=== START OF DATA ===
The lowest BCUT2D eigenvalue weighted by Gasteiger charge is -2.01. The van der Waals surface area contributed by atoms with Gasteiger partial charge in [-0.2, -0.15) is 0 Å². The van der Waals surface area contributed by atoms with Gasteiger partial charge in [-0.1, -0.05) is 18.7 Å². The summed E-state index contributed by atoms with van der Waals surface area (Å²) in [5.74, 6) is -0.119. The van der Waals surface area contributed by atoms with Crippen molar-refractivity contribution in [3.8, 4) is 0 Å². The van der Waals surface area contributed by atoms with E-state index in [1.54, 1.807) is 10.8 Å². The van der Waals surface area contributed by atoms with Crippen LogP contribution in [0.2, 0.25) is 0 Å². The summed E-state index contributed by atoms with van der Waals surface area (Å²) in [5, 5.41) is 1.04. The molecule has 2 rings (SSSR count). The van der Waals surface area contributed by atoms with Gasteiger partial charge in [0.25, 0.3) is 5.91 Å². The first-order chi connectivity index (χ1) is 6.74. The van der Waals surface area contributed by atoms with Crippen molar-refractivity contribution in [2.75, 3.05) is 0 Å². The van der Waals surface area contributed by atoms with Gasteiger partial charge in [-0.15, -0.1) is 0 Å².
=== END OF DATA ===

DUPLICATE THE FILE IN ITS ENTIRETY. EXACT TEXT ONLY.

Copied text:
The lowest BCUT2D eigenvalue weighted by Gasteiger charge is -2.01. The van der Waals surface area contributed by atoms with Gasteiger partial charge in [-0.2, -0.15) is 0 Å². The van der Waals surface area contributed by atoms with Gasteiger partial charge in [-0.1, -0.05) is 18.7 Å². The summed E-state index contributed by atoms with van der Waals surface area (Å²) in [5.74, 6) is -0.119. The van der Waals surface area contributed by atoms with Crippen molar-refractivity contribution in [3.8, 4) is 0 Å². The van der Waals surface area contributed by atoms with E-state index in [1.54, 1.807) is 10.8 Å². The van der Waals surface area contributed by atoms with Crippen LogP contribution in [0.2, 0.25) is 0 Å². The summed E-state index contributed by atoms with van der Waals surface area (Å²) in [5, 5.41) is 1.04. The molecule has 2 rings (SSSR count). The van der Waals surface area contributed by atoms with Gasteiger partial charge in [0.25, 0.3) is 5.91 Å². The first-order chi connectivity index (χ1) is 6.74. The van der Waals surface area contributed by atoms with Crippen molar-refractivity contribution in [2.75, 3.05) is 0 Å². The van der Waals surface area contributed by atoms with Gasteiger partial charge in [-0.15, -0.1) is 0 Å².